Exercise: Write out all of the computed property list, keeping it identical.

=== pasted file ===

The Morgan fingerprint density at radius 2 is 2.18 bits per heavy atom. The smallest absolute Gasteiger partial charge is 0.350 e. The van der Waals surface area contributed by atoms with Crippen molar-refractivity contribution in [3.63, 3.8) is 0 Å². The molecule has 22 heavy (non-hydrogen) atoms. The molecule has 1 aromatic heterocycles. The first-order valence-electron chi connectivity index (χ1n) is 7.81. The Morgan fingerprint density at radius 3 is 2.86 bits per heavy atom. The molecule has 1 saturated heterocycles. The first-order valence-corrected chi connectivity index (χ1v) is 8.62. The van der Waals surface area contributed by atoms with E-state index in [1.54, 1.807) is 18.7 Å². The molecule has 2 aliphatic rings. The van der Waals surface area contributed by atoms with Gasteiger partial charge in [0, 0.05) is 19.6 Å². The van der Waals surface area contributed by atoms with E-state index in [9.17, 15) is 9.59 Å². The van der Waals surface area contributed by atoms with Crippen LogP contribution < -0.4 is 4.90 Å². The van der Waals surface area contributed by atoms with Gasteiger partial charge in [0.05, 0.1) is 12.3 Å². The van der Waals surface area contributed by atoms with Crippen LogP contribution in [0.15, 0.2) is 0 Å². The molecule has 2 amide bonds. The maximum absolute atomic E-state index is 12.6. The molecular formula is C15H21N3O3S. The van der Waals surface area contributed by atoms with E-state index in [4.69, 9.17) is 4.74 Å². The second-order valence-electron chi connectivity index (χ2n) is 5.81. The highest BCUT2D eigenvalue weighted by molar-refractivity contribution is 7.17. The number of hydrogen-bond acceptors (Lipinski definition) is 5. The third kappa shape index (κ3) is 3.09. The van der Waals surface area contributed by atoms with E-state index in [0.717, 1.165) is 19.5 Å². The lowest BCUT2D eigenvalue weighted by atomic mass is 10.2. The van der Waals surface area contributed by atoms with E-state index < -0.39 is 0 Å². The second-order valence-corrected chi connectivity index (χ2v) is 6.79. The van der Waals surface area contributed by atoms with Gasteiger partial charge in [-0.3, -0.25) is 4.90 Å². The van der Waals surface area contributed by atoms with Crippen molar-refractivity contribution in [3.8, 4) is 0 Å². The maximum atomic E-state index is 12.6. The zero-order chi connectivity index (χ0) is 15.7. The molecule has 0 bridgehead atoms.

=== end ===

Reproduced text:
The Morgan fingerprint density at radius 2 is 2.18 bits per heavy atom. The smallest absolute Gasteiger partial charge is 0.350 e. The van der Waals surface area contributed by atoms with Crippen molar-refractivity contribution in [3.63, 3.8) is 0 Å². The molecule has 22 heavy (non-hydrogen) atoms. The molecule has 1 aromatic heterocycles. The first-order valence-electron chi connectivity index (χ1n) is 7.81. The Morgan fingerprint density at radius 3 is 2.86 bits per heavy atom. The molecule has 1 saturated heterocycles. The first-order valence-corrected chi connectivity index (χ1v) is 8.62. The van der Waals surface area contributed by atoms with E-state index in [1.54, 1.807) is 18.7 Å². The molecule has 2 aliphatic rings. The van der Waals surface area contributed by atoms with Gasteiger partial charge in [0, 0.05) is 19.6 Å². The van der Waals surface area contributed by atoms with E-state index in [9.17, 15) is 9.59 Å². The van der Waals surface area contributed by atoms with Crippen LogP contribution < -0.4 is 4.90 Å². The van der Waals surface area contributed by atoms with Gasteiger partial charge in [0.05, 0.1) is 12.3 Å². The van der Waals surface area contributed by atoms with Crippen LogP contribution in [0.15, 0.2) is 0 Å². The molecule has 2 amide bonds. The maximum absolute atomic E-state index is 12.6. The molecular formula is C15H21N3O3S. The van der Waals surface area contributed by atoms with E-state index in [4.69, 9.17) is 4.74 Å². The second-order valence-electron chi connectivity index (χ2n) is 5.81. The highest BCUT2D eigenvalue weighted by molar-refractivity contribution is 7.17. The number of hydrogen-bond acceptors (Lipinski definition) is 5. The third kappa shape index (κ3) is 3.09. The van der Waals surface area contributed by atoms with E-state index in [0.717, 1.165) is 19.5 Å². The lowest BCUT2D eigenvalue weighted by atomic mass is 10.2. The van der Waals surface area contributed by atoms with E-state index < -0.39 is 0 Å². The second-order valence-corrected chi connectivity index (χ2v) is 6.79. The van der Waals surface area contributed by atoms with Gasteiger partial charge in [-0.3, -0.25) is 4.90 Å². The van der Waals surface area contributed by atoms with Crippen molar-refractivity contribution in [3.8, 4) is 0 Å². The maximum atomic E-state index is 12.6. The zero-order chi connectivity index (χ0) is 15.7. The molecule has 0 bridgehead atoms.